Today, faced with a need to cut back government spending, once again experts think that the people cannot handle it. Elites greet the prospect of spending reductions with shrill cries of “austerity” and the fear that this will cause recession and misery for the middle class. I believe that the American people are made of sterner stuff. Unlike the Greeks, they will not riot because the government chooses to live within its means. Nor will the middle class lack the ability to adapt to an economy that relies more on the private sector.
After France fell in June 1940, Churchill's focus had to be on the defense of England, against both the possibility of an infantry invasion from across the English Channel and the reality of a furious assault from the air. Nonetheless, he pursued offensive actions, including naval attacks on the Vichy French and Italian fleets, attacks on Italian positions in North Africa, and sending bombers to hit Germany. As Paul Reid points out, regardless of how trivial these actions were in the face of German hegemony over Western Europe, these gestures served to send a message to the world that the British nation still felt freedom was worth fighting for.
Today, faced with a need to cut back government spending, once again experts think that the people cannot handle it.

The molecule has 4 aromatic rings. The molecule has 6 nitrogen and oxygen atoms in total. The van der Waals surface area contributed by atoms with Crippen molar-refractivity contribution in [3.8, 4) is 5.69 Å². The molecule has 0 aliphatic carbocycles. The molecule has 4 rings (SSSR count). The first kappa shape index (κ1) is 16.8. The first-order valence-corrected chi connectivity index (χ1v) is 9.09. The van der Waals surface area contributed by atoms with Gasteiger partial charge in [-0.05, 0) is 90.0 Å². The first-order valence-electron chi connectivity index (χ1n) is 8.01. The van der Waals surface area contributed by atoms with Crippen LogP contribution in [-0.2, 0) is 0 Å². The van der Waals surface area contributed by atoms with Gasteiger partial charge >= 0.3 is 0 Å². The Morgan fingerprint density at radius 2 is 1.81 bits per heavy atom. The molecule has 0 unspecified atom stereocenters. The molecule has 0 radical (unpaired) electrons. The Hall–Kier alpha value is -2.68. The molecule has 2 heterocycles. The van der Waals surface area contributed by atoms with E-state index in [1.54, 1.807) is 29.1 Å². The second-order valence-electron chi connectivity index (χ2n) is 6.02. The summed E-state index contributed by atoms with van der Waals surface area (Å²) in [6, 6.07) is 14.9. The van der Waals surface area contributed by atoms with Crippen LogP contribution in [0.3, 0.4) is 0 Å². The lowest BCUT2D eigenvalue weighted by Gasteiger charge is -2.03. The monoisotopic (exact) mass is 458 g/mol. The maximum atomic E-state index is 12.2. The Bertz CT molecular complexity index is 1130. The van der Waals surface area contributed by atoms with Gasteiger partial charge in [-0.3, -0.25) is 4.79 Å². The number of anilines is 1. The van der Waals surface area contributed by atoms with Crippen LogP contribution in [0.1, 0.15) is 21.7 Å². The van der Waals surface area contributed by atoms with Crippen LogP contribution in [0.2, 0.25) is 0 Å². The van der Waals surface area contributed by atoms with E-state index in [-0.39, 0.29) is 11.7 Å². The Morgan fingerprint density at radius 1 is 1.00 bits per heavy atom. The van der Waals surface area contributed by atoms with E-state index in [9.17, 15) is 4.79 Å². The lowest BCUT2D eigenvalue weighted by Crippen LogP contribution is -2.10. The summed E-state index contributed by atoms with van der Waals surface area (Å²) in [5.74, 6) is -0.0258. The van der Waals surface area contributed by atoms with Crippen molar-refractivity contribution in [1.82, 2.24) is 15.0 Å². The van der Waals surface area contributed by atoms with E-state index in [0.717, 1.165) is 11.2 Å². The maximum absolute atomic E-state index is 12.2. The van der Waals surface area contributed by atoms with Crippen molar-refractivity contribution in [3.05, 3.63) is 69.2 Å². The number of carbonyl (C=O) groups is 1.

How can conservatives earn small victories that send a message that we still believe in capitalism? In Washington, notwithstanding the status quo in the House of Representatives, the Left has hegemony for now. Still, there may be opportunities for small victories against the “soft underbelly” of Obama's spending spree — the “green energy” loan guarantees, for example.
On the issue of the budget, the Left has used the “fiscal cliff” issue to paint an Orwellian portrait in which more deficit spending is prudent and any move toward fiscal responsibility is irresponsible. Those of us in opposition should be attaching a constitutional amendment for a balanced budget to every piece of fiscal legislation going forward. We need to restore the real meaning of fiscal responsibility to American political culture.
While Washington may be a hopeless case in the short run, there are intriguing opportunities for small victories at the state level. Republicans hold the majority of governorships and have majorities in many state legislatures. They can continue to take on the teachers' unions and broaden access to charter schools. They can take steps to break the Left-dominated cartel in higher education — Texas Governor Rick Perry's goal of a $10,000 college degree comes to mind. They might set up “health care enterprise zones,” where medical practice restrictions are relaxed and other state regulations are loosened.
By remaining steadfast, Churchill was able to absorb many defeats and still prevail in the long run. Defenders of capitalism should draw inspiration from his example.
Arnold Kling is a member of the Financial Markets Working Group at the Mercatus Center of George Mason University. He writes for econlog, part of the Library of Economics and Liberty.
FURTHER READING: Kling also writes “The Risky Mortgage Business: The Problem with the 30-Year Fixed-Rate Mortgage,” “Lenders and Spenders: Confronting the Political Reality of Debt,” “Reforming the Housing Transaction,” and “Who Needs Home Ownership?” John Steele Gordon discusses “Churchill and the Power of Words.” Steven F. Hayward asks “Is Newt Like Churchill?”
Image by Dianna Ingram / Bergman Group